Clive James, 1939-2019

Originally published at:


This makes me sad. Thanks Clive.


“Common sense and a sense of humour are the same thing, moving at different speeds,”

Boy, that sure is the truth.


I am very sad, tonight.

Every word he uttered or wrote was one of the best words.**

Off to listen to some Pete Atkin albums.

ETA ** and if

He also had advice for his future obituarists, telling them “shorter is better, and that a single line is best”.

then even if I say so myself, I think that line will do.

I am close to tears, even just thinking about his loss, as I listen to his poetry set to music.


Clive James wrote many serious poems & many silly ones. Here’s one that’s mostly silly:

Windows is shutting down, and grammar are
on their last leg. So what am we to do?
A letter of complaint go just so far,
proving the only one in step are you.

Better, perhaps, to simply let it goes.
A sentence have to be screwed pretty bad
before they gets to where you doesnt knows
the meaning what it must of meant to had.

The meteor have hit. Extinction spread,
but evolution do not stop for that.
A mutant languages rise from the dead
and all them rules is suddenly old hat.

Too bad for we, us what has had so long
the best seat from the only game in town.
But there it am, and whom can say its wrong?
Those are the break. Windows is shutting down.


I thought of his poem “Johnny Weissmuller, dead in Acapulco” when I heard this.
He was always a joy to read.


I didn’t always agree with him (the usual left wing cat herding issues) but the world seems an emptier and more depressing place with him gone.

Another name I dread to see in an obituary.

1 Like

The death of Jonathan Miller was also announced today. To lose two public intellectuals in the space of a week is downright careless.


James had a true gift for a turn of phrase and even his newspaper prose had almost a musical, rhythmic quality. Just as importantly though, he was part of a cohort of public intellectuals that left Australia in the 1960’s - which other than himself included most notably Robert Hughes and Germaine Greer - at a time when Australians rarely dared to be intellectual, let alone do that filthy sort of stuff in public.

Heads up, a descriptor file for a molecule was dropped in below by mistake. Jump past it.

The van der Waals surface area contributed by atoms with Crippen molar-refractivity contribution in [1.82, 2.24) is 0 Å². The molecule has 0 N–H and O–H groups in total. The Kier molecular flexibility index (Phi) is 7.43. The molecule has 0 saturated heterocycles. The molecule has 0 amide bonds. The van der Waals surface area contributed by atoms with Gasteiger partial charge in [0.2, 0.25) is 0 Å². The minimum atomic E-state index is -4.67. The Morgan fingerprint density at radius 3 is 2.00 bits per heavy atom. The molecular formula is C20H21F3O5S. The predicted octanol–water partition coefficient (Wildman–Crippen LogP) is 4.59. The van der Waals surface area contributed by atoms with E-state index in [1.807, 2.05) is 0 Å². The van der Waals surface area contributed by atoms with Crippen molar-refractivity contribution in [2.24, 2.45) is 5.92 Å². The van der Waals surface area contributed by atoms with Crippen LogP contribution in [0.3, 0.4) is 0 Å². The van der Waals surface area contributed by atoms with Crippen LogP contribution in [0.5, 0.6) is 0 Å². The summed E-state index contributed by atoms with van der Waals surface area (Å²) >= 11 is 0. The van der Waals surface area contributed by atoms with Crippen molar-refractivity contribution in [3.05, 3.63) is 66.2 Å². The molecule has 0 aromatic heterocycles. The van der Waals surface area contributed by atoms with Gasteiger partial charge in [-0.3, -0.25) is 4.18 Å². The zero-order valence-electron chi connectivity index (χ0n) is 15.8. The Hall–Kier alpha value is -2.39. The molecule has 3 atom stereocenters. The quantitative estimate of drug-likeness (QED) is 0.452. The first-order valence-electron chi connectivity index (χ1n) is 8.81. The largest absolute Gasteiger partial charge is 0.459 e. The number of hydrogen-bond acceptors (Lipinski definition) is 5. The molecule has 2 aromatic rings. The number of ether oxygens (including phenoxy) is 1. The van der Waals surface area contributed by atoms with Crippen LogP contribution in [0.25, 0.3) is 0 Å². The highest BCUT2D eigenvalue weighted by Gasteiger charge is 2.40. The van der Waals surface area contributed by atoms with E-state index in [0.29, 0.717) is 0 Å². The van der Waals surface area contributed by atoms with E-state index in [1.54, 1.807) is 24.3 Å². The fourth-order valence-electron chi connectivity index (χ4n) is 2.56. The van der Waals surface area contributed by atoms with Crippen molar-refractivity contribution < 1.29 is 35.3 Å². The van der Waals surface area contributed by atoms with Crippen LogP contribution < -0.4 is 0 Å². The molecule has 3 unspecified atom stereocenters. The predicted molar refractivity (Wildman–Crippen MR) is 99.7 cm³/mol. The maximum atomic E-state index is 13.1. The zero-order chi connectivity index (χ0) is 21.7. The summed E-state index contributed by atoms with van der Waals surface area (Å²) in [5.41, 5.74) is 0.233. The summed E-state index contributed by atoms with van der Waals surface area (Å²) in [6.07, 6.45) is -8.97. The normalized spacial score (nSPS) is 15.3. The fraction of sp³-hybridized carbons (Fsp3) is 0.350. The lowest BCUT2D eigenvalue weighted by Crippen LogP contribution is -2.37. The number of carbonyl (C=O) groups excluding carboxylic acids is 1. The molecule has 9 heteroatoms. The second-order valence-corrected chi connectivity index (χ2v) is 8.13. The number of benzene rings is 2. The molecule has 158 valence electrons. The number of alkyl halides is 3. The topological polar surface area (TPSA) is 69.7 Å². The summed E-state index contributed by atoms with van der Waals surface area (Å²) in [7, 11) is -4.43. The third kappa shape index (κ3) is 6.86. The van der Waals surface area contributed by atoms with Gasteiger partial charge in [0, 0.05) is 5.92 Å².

In the mid-1980’s, a girlfriend gave me a second-hand copy of the book of his Observer TV reviews. It’s long since lost, but it’s still somehow my benchmark for “witty”. He effortlessly moved between astute observation, caustic metaphor and charming silly word games, but never gave the sense that he wanted to show off how clever he was, ala Umberto Eco.


My wife and I watched this as college students together - we laughed like drains and the broadcast cemented itself as a key memory in our shared life.

It’s 2 hrs long - but this little section (38:09) will give you a taste - He was a genius.


A man equally at home describing the ghostly Barbara Cartland thus: ‘Twin miracles of mascara, her eyes looked like the corpses of two small crows that had crashed into a chalk cliff’; yet who could produce an award-winning translation of Dante’s Inferno; and produce truly sublime poetry - Clive James has to be Australia’s greatest gift to the UK.

I loved ‘Clive James on TV’ - essential late 1980s Sunday night viewing then grew into his other writings. If anyone needs a taste of his genius, pick up a copy of his autobiography ‘Unreliable Memoirs’ - it is shoulder-shaking funny and one of those books that will get you funny looks if you are unwise enough to read it on the train.

And as the great man himself said:

'Stop worrying… nobody gets out of this world alive’

I’m not worrying, but I’m gutted at his passing.


Let’s not forget his great work of poetry, “The Book of My Enemy Has Been Remaindered.”


Was just coming here to post that same link. It’s a little miracle.

This topic was automatically closed after 5 days. New replies are no longer allowed.